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Alaska Fish Factor: Walmart Expands Commitment to Alaskan Seafood

02 February 2015
 Alaska Fish Factor: Laine Welch Laine Welch has been covering news of Alaska’s seafood industry for print and broadcast since 1988. She also has worked ‘behind the counter’ in wholesale and retail seafood businesses in Alaska and Cape Cod, MA. Laine lives in Kodiak, Alaska.

US - Freezer displays at Walmart superstores in Alaska and Washington now include a new lineup of 14 Alaska seafood items. The world’s largest grocer announced the expanded commitment to Alaska seafood last week.

“We are so proud to bring these to our customers, and we also know how important it is to local fishermen and folks across the state,” said John Forrest Ales, Director of Corporate Communications for Walmart.

Company stores already carry Alaska halibut and sockeye salmon. Added to the mix now is Alaska cod loins and fillets, coho, keta and king salmon, rockfish, sole, and Alaska king and snow crab.

Also debuting last week: The Alaskan, from Trident Seafoods, featuring separately bagged items that include grilled salmon, pollock fillets, whitefish burgers and more.

“We’re particularly excited about our expanded assortment which is highlighted by our exclusive line of The Alaskan,” Ales said in a phone interview. “These items are new 100% Alaska seafood products exclusively for us. They’re all caught in those great Alaska waters and processed locally either in the state or in the Pacific Northwest.”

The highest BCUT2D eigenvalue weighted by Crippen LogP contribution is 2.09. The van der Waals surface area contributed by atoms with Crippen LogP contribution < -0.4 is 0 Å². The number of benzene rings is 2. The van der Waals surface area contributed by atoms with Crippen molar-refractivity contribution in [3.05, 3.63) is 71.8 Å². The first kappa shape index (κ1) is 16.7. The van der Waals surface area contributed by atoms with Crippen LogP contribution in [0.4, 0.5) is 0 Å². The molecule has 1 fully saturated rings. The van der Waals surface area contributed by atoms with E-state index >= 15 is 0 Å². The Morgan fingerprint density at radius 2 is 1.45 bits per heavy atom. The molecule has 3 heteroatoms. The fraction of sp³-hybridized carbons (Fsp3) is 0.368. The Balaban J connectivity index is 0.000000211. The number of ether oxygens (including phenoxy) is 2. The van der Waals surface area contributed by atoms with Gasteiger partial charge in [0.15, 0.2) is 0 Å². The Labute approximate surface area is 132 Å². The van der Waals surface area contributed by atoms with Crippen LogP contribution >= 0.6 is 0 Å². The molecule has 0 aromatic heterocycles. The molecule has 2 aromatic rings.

The new partnership with Trident, Ales added, is Wal-Mart’s “Made in the USA Manufacturing Initiative” in action.

“In 2013 we committed to American renewal by announcing that we intend to help boost job creation here in the US along with manufacturing, and we’re going to do that by buying an additional $250 billion in products that support American jobs by 2023,” he said.

Walmart operates 11,202 stores in 27 countries. Might the Alaska seafood blitz extend to other stores?

“We’re always listening to our customers and providing the assortments and items they want,” Ales said. “We know customers in all parts of the world recognize that Alaska produces high quality seafood; it’s a premium item with great dependability and great taste. And as our customers seek those items out, we absolutely want to be there to make these products available and to meet their needs from store to store and community by community.”